Thursday, May 27, 2010
Kendrick Perkins' delayed justice
By Henry Abbott
Jim Rogash, Getty Images Sport
Did the Celtics have to be without Kendrick Perkins for most of Game 5?
After the NBA rescinded one of his two technical fouls from Game 5, Kendrick Perkins will be in uniform but on thin ice for Friday night's Game 6 of the Eastern Conference finals. His next technical will be his seventh of the playoffs, and will trigger an automatic suspension.
This decision is too slow
The Celtics lost Game 5 by 21 points. It was not close.
However, it was close when Perkins was playing. During his 16 minutes of first-half play, the Celtics were outscored by just a single bucket. Perkins was ejected just before halftime, with the Celtics hanging around, down eight.
I'm not saying the Celtics would have won had Perkins played. I'm saying we shouldn't have to wonder.
My complaint, which I have made several times before, is that in this day and age there's simply no reason it should take a whole night and most of a day for the NBA to review a five-second play.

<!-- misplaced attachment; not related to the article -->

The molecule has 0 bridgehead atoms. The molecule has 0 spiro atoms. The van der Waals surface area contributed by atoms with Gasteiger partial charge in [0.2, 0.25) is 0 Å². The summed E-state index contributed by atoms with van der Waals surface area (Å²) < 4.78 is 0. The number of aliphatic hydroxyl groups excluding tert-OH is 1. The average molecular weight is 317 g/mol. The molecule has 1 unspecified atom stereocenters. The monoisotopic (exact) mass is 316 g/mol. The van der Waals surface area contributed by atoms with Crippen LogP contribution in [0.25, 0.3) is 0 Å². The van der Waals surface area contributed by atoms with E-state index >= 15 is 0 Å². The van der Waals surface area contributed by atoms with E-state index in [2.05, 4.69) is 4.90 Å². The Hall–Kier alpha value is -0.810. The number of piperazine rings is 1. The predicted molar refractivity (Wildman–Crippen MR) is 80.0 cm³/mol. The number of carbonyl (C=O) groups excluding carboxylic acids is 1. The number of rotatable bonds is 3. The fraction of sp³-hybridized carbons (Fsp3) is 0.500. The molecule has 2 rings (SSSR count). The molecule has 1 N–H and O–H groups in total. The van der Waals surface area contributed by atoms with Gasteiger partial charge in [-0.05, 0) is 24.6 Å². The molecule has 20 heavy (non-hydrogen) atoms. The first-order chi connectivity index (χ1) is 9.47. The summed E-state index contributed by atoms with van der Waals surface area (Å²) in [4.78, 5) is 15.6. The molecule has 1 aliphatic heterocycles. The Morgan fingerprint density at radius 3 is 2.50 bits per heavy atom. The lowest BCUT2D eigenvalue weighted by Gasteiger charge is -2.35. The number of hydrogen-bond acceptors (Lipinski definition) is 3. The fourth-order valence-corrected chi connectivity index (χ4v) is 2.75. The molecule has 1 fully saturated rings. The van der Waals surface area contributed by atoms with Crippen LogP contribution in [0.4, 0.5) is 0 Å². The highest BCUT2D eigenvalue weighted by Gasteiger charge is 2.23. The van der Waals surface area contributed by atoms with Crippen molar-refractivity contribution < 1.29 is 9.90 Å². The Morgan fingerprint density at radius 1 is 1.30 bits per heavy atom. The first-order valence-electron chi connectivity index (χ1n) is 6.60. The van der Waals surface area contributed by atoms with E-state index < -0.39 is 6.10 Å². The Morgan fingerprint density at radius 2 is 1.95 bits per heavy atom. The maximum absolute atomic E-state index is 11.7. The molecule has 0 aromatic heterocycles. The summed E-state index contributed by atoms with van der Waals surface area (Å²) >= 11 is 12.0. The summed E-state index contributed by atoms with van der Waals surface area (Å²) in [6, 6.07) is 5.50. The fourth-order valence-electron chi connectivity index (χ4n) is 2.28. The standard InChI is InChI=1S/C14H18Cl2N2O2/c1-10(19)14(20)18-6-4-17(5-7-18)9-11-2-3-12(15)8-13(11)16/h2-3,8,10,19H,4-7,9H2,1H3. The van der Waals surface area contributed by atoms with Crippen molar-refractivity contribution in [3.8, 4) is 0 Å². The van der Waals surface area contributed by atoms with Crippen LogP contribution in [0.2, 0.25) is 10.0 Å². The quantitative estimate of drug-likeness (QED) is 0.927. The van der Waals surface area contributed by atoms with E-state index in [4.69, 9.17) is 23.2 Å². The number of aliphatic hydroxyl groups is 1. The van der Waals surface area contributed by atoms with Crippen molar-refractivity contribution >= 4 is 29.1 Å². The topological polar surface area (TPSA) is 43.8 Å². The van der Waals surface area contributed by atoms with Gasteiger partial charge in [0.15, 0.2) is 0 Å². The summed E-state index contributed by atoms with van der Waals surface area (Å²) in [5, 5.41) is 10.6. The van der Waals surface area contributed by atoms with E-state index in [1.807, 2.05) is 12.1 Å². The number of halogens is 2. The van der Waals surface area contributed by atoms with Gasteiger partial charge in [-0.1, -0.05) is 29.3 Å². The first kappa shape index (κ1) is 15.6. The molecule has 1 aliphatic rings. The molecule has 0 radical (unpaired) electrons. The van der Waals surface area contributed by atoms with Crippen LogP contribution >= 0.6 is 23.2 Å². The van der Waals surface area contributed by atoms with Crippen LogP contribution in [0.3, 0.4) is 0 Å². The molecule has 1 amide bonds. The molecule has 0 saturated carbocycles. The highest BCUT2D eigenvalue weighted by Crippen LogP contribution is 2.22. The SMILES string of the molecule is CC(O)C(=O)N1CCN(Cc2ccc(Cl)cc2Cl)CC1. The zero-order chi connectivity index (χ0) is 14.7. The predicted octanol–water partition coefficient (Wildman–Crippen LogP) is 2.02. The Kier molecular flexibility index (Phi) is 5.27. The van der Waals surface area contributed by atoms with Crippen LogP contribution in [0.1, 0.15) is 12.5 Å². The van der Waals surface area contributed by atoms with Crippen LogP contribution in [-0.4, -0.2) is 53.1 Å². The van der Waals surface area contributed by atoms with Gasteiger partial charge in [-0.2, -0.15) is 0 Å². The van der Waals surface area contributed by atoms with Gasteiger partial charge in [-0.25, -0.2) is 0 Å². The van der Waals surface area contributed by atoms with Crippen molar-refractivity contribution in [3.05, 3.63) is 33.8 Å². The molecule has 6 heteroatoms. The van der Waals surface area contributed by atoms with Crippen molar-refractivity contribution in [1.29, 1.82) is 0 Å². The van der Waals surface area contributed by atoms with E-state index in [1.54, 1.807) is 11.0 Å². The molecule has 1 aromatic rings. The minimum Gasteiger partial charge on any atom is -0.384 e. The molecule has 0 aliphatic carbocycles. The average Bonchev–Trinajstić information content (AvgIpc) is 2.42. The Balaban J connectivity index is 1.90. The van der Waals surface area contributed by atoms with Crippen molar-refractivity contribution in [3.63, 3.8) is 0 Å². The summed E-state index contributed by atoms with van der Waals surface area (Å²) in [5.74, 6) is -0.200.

The NBA has rescinded Perkins' second technical, which means the very call that banished him from the second half of the game last night was a mistake, for which the Celtics have already been punished mightily.
It just doesn't have to be that way. Video review, insight from the players and the referees about the things that might not have been obvious on video ... these things can be done during the game, even in a timeout. Whoever weighed in on this decision at the league offices in New York today, where were they last night? If they couldn't have been in Orlando, at the very least they could have been in front of an HD screen with a feed of multiple video angles, and a phone connected to the sideline to run questions by referees.